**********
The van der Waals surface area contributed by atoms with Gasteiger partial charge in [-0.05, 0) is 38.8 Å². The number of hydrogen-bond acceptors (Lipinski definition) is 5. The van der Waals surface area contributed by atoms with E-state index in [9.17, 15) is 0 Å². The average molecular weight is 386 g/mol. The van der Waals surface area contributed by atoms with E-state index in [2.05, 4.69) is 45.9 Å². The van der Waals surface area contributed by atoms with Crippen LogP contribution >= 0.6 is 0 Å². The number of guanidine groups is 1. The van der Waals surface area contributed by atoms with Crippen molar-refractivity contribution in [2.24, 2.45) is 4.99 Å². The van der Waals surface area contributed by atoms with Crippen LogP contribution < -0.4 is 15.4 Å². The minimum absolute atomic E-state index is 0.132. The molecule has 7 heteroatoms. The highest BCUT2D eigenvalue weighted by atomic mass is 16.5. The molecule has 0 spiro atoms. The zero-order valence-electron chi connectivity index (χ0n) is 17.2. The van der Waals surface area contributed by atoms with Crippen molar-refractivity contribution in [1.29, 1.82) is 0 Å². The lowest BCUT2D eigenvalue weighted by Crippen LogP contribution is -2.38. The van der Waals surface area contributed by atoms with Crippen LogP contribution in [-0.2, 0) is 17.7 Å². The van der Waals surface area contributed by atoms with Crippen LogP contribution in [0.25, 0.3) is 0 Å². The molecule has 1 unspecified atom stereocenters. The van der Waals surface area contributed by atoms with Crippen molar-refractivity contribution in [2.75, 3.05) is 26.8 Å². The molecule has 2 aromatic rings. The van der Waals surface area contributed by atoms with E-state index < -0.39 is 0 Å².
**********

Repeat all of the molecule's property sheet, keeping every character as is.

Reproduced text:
The van der Waals surface area contributed by atoms with Gasteiger partial charge in [-0.05, 0) is 38.8 Å². The number of hydrogen-bond acceptors (Lipinski definition) is 5. The van der Waals surface area contributed by atoms with E-state index in [9.17, 15) is 0 Å². The average molecular weight is 386 g/mol. The van der Waals surface area contributed by atoms with E-state index in [2.05, 4.69) is 45.9 Å². The van der Waals surface area contributed by atoms with Crippen LogP contribution >= 0.6 is 0 Å². The number of guanidine groups is 1. The van der Waals surface area contributed by atoms with Crippen molar-refractivity contribution in [2.24, 2.45) is 4.99 Å². The van der Waals surface area contributed by atoms with Crippen LogP contribution < -0.4 is 15.4 Å². The minimum absolute atomic E-state index is 0.132. The molecule has 7 heteroatoms. The highest BCUT2D eigenvalue weighted by atomic mass is 16.5. The molecule has 0 spiro atoms. The zero-order valence-electron chi connectivity index (χ0n) is 17.2. The van der Waals surface area contributed by atoms with Crippen molar-refractivity contribution in [1.29, 1.82) is 0 Å². The lowest BCUT2D eigenvalue weighted by Crippen LogP contribution is -2.38. The van der Waals surface area contributed by atoms with Crippen LogP contribution in [-0.2, 0) is 17.7 Å². The van der Waals surface area contributed by atoms with Crippen LogP contribution in [0.25, 0.3) is 0 Å². The molecule has 1 unspecified atom stereocenters. The van der Waals surface area contributed by atoms with Crippen molar-refractivity contribution in [2.75, 3.05) is 26.8 Å². The molecule has 2 aromatic rings. The van der Waals surface area contributed by atoms with E-state index < -0.39 is 0 Å².